A: The Foreign Earned Income Exclusion reduces your total income first. Then, if you still have income you then subtract any adjustments. Then, you subtract out the Itemized Deductions. So, you can claim all of your mortgage interest on your Itemized Deductions, but you will only get the benefit if your Adjusted Gross Income (AGI) is positive.

Q&A: Just found out that I should have filed. I want to avoid the bureaucracy but I don’t want to get in trouble. What should I do?

Posted by Don W on under Expatriate Taxes, First Time Filing as an Expat, Foreign Bank Account Reporting (FBAR)

Q: I worked in China for three years. While there I deposited my salary in a bank account and when I left the country I left money sitting in the account. While in China I filed and paid Chinese taxes.

After returning to the US, I learned that I was supposed to file taxes in both China and the US. I hate dealing with tax documents, so I did the easiest thing I could and just filed the missing years in the US as zero income.

Later, I learned that I was supposed to report the money I earned in China in the tax returns. I’d now like to access some of the money sitting in my account in China. I don’t want the hassle of re-filing tax returns and I don’t want to be double-taxed on the money.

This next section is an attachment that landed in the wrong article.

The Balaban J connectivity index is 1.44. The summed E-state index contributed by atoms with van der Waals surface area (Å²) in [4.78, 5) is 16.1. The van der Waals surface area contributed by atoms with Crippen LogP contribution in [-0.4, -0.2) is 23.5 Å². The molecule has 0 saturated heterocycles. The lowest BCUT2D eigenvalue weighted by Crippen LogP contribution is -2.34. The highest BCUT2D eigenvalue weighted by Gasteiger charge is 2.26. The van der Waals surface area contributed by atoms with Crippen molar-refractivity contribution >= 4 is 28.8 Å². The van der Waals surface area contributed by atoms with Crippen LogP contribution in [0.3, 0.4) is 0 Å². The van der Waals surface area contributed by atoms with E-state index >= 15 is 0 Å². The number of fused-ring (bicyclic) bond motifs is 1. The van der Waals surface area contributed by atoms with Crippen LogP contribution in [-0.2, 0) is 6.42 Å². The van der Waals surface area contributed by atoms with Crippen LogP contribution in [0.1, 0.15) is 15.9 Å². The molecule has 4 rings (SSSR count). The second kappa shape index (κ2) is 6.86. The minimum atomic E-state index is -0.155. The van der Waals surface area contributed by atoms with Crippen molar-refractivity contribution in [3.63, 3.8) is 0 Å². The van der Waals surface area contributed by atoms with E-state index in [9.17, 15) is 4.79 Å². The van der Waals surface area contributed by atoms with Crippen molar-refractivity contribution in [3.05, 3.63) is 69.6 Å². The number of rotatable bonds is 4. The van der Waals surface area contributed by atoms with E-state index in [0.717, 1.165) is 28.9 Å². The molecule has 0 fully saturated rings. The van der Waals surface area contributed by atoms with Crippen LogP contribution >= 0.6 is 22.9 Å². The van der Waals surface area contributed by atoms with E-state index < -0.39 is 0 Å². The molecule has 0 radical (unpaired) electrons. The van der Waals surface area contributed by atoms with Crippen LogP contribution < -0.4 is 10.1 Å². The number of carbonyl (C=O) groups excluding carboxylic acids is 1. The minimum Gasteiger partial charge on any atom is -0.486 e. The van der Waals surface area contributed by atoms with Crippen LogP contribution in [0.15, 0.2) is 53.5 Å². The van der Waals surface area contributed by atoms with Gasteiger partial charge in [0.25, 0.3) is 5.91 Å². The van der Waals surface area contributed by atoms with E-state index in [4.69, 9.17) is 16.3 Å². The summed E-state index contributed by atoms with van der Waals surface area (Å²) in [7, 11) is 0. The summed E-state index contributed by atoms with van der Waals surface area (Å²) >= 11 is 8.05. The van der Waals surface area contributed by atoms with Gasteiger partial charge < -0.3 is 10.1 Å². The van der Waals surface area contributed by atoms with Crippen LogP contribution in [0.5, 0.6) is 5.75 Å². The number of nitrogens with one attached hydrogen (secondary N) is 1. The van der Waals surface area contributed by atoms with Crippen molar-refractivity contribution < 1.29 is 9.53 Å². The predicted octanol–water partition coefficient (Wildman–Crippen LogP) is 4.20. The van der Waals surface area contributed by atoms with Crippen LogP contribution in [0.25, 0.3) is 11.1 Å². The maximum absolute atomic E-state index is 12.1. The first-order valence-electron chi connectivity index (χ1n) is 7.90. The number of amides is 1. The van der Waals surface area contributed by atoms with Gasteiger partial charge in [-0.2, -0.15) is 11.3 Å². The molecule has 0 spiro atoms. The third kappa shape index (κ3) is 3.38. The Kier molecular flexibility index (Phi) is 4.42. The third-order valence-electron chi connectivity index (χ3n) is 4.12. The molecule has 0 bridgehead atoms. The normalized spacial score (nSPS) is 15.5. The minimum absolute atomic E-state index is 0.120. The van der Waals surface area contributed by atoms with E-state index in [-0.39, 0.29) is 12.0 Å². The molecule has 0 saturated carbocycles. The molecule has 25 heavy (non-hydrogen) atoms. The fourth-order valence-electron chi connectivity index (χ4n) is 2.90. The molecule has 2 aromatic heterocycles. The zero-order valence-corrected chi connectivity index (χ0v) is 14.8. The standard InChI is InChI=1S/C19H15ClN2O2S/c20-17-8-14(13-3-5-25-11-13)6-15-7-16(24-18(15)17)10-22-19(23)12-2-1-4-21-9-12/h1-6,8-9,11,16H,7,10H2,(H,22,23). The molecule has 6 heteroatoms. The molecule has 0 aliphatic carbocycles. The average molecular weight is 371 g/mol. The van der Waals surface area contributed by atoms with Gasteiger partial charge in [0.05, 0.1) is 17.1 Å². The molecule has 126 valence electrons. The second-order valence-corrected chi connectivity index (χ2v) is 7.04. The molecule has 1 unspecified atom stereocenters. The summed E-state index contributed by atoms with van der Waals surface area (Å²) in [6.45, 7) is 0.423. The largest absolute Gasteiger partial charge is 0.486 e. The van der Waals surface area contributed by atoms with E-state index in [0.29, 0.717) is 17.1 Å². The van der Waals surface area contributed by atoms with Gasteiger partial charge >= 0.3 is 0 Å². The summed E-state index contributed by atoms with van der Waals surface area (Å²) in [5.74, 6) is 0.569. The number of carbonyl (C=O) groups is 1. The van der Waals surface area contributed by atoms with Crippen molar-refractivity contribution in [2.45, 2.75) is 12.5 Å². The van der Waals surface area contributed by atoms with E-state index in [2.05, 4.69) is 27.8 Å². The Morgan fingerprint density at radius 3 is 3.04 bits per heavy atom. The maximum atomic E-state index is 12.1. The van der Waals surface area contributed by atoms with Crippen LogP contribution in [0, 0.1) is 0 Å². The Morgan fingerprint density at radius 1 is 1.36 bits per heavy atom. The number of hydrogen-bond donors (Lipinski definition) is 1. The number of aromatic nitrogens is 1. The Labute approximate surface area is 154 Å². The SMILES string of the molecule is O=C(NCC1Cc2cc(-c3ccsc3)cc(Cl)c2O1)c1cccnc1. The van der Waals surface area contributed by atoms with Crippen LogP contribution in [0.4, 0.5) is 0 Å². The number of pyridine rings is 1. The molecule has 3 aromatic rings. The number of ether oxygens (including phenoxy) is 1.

The reason I’m asking this questions is because I recently got in touch with the Chinese bank to update my contact information and let them know I was living in the US. They sent me a form asking if I wanted to declare the account to the US government on a W-9 form.

I want to go through as little paperwork, expense and bureaucracy as possible. Therefore I’m not inclined to file a W-9 and declare the account to the government. Is the IRS going to come after me for money laundering?


A: It is clear from your question that you know you are not in compliance.  You know that you need to correct your prior years returns. And, you may need to file form TDF90-22.1(PDF)  which is used to report foreign bank accounts under your control IF your combined foreign balances ever equal $10,000 or more on any given day–sometimes referred to as FBAR (see IRS FAQ).  The penalties for not filing TDF 90-22.1 are very large.

You want to resolve this so you can access your funds without any concern for future actions against you. Amend your prior year returns to report any interest/dividends you received each year in your Chinese accounts. Determine if you have to file Form TDF 90-22.1.